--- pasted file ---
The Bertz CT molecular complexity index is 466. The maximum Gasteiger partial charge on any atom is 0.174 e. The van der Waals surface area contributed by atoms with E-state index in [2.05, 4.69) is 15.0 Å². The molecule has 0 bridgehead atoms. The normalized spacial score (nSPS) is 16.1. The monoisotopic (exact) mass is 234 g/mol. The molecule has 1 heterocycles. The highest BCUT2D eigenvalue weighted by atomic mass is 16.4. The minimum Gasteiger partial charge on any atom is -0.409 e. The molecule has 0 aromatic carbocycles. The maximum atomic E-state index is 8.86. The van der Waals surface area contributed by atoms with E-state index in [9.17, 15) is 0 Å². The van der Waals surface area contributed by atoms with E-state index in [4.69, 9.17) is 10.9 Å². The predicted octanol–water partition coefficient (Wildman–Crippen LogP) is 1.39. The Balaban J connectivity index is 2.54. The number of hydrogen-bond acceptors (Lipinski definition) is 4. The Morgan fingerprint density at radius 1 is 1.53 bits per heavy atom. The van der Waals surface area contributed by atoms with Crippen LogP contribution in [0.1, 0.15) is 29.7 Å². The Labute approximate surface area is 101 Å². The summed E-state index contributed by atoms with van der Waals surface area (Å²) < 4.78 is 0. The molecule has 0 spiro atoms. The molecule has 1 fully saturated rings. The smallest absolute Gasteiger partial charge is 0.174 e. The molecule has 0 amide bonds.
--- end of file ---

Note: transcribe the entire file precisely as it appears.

The Bertz CT molecular complexity index is 466. The maximum Gasteiger partial charge on any atom is 0.174 e. The van der Waals surface area contributed by atoms with E-state index in [2.05, 4.69) is 15.0 Å². The molecule has 0 bridgehead atoms. The normalized spacial score (nSPS) is 16.1. The monoisotopic (exact) mass is 234 g/mol. The molecule has 1 heterocycles. The highest BCUT2D eigenvalue weighted by atomic mass is 16.4. The minimum Gasteiger partial charge on any atom is -0.409 e. The molecule has 0 aromatic carbocycles. The maximum atomic E-state index is 8.86. The van der Waals surface area contributed by atoms with E-state index in [9.17, 15) is 0 Å². The van der Waals surface area contributed by atoms with E-state index in [4.69, 9.17) is 10.9 Å². The predicted octanol–water partition coefficient (Wildman–Crippen LogP) is 1.39. The Balaban J connectivity index is 2.54. The number of hydrogen-bond acceptors (Lipinski definition) is 4. The Morgan fingerprint density at radius 1 is 1.53 bits per heavy atom. The van der Waals surface area contributed by atoms with Crippen LogP contribution in [0.1, 0.15) is 29.7 Å². The Labute approximate surface area is 101 Å². The summed E-state index contributed by atoms with van der Waals surface area (Å²) < 4.78 is 0. The molecule has 0 spiro atoms. The molecule has 1 fully saturated rings. The smallest absolute Gasteiger partial charge is 0.174 e. The molecule has 0 amide bonds.